ANC Youth League deputy secretary-general Thandi Moraka, president Collen Maine, secretary-general Njabulo Nzuza and spokesperson Mlondi Mkhize during a media briefing at St George’s Hotel. Picture: Thobile Mathonsi/Independent Media
Durban - Since the inception of democracy in 1994, the ANC obtained more than 60% support in general elections. Only in the elections this year did the party’s support drop to 57.5%.

This caught many people by surprise. The reduction in support should prompt the ANC to do some critical, truthful assessments of its shortcomings with a view to finding solutions.

Various commentators on social media and the media have speculated as to why the ANC’s support decreased so much.

They’ve spoken of corruption, factionalism, an unappealing ANC Youth League (ANCYL), careerism, gatekeeping, political insecurity, a lack of political education, power struggles and nepotism.

I want to add to this, the modus operandi espoused by the present ANCYL. For the ANC to remain relevant, it requires a youth league that has not lost credibility. Let me explain.

The ANCYL OF 1944 couldn’t bear the politics within the party at the time and influenced the parent body to adopt a militant and radical position against the apartheid government.

The youth of 1976 mobilised against the then suppressive curriculum which had no regard for the dignity of black people. All this generation had was their commitment and resilience.

The generation of 1985 never betrayed Oliver Tambo’s call that it must make apartheid unworkable and the country ungovernable.

What happened in 1994 was the result of a political commitment and a political will demonstrated by the generations that had come before. These generations worked to ensure that the ANCYL championed the interests of young people and it mobilised them behind the vision of the ANC.

The question that must now be asked is whether the current ANCYL shares the same vision as the youth of 1944, 1976, and 1985.

It is important to point out that championing the interest of young people is not merely symbolic. It is about a commitment to fight against anything seeking to undermine the interest of young people.

The nation executive committee (NEC), which was elected by the 24th national congress of the ANCYL, influenced ANC policy.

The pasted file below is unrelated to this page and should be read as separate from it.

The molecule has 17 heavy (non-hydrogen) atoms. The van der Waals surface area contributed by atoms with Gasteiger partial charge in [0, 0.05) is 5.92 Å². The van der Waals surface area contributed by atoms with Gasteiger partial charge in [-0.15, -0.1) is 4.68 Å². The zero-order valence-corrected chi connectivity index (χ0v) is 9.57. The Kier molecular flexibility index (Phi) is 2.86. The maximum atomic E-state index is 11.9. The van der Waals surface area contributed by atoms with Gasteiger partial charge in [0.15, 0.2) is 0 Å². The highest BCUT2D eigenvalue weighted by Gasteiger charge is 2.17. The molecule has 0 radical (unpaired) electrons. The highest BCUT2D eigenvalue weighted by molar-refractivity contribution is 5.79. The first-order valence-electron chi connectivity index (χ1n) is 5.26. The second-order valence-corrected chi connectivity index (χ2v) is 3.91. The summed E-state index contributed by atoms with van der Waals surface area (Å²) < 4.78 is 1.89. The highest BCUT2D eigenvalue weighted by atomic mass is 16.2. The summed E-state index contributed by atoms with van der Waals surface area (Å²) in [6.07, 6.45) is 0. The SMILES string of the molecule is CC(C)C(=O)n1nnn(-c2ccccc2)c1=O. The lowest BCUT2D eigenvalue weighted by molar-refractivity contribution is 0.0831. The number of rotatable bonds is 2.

Land repossession and radical economic transformation is widely accepted as a struggle that every progressive South African should fight for today because of the hullabaloo made by it in 2011. This committee also unashamedly raised its views against ANC ministers who took government decisions which the ANCYL viewed as unprogressive.

This NEC narrative, which was led by Julius Malema, is not about praising him or his collective, but to point out that his generation was able to identify its mission and championed it.

As a result young people felt this ANCYL spoke for them. The silence of the current ANCYL is what is behind the lack of confidence many young people have in the league and the ANC.

The silence of the ANCYL, in my opinion, is caused by the ANCYL being dependent on the ANC.

It would seem that these days, before the ANCYL takes a decision, it must first assess whether that decision would hurt the feelings of some ANC leaders because most ANCYL leaders survive through the material gains they benefit from ANC leaders.

There is also the issue of gatekeeping - many capable leaders who might take the ANCYL to greater heights are denied participation because they are viewed as a threat by those who are currently in leadership positions.

ANCYL leaders in some regions and provinces have turned it into a step ladder to access tenders and deployments.

Furthermore, to a large extent, the ANCYL doesn’t mobilise its membership in good faith. Some of the current ANCYL leadership have done exceptionally well; many of them drive expensive cars, drink expensive whiskeys and live in expensive houses.

As a result they seem to have forgotten the essence of leadership.

We need a renewal of the ANCYL, start in the rural areas where problems of unemployment, crime, poverty and inequality are most keenly felt.

The ANCYL needs to work to become the legitimate voice of young people.

* Advocate Sbonelo Nomvalo is a member of the ANC KZN Provincial Executive Committee.

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